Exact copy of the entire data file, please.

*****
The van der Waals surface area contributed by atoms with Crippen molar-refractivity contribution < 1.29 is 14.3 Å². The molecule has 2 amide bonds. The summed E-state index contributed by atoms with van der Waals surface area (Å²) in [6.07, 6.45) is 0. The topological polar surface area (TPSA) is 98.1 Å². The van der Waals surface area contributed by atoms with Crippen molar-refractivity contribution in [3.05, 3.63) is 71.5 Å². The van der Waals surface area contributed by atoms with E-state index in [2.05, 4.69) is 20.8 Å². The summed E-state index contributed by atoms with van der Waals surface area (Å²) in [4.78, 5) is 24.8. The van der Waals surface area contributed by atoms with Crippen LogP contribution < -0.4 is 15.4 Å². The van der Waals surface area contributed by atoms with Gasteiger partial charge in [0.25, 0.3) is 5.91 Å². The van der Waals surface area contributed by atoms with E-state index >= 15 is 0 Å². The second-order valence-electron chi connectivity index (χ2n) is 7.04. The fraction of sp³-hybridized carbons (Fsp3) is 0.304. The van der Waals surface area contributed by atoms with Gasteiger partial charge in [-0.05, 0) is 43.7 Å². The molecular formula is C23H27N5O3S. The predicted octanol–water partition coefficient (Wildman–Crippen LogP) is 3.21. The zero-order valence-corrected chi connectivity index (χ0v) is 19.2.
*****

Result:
The van der Waals surface area contributed by atoms with Crippen molar-refractivity contribution < 1.29 is 14.3 Å². The molecule has 2 amide bonds. The summed E-state index contributed by atoms with van der Waals surface area (Å²) in [6.07, 6.45) is 0. The topological polar surface area (TPSA) is 98.1 Å². The van der Waals surface area contributed by atoms with Crippen molar-refractivity contribution in [3.05, 3.63) is 71.5 Å². The van der Waals surface area contributed by atoms with E-state index in [2.05, 4.69) is 20.8 Å². The summed E-state index contributed by atoms with van der Waals surface area (Å²) in [4.78, 5) is 24.8. The van der Waals surface area contributed by atoms with Crippen LogP contribution < -0.4 is 15.4 Å². The van der Waals surface area contributed by atoms with Gasteiger partial charge in [0.25, 0.3) is 5.91 Å². The van der Waals surface area contributed by atoms with E-state index >= 15 is 0 Å². The second-order valence-electron chi connectivity index (χ2n) is 7.04. The fraction of sp³-hybridized carbons (Fsp3) is 0.304. The van der Waals surface area contributed by atoms with Gasteiger partial charge in [-0.05, 0) is 43.7 Å². The molecular formula is C23H27N5O3S. The predicted octanol–water partition coefficient (Wildman–Crippen LogP) is 3.21. The zero-order valence-corrected chi connectivity index (χ0v) is 19.2.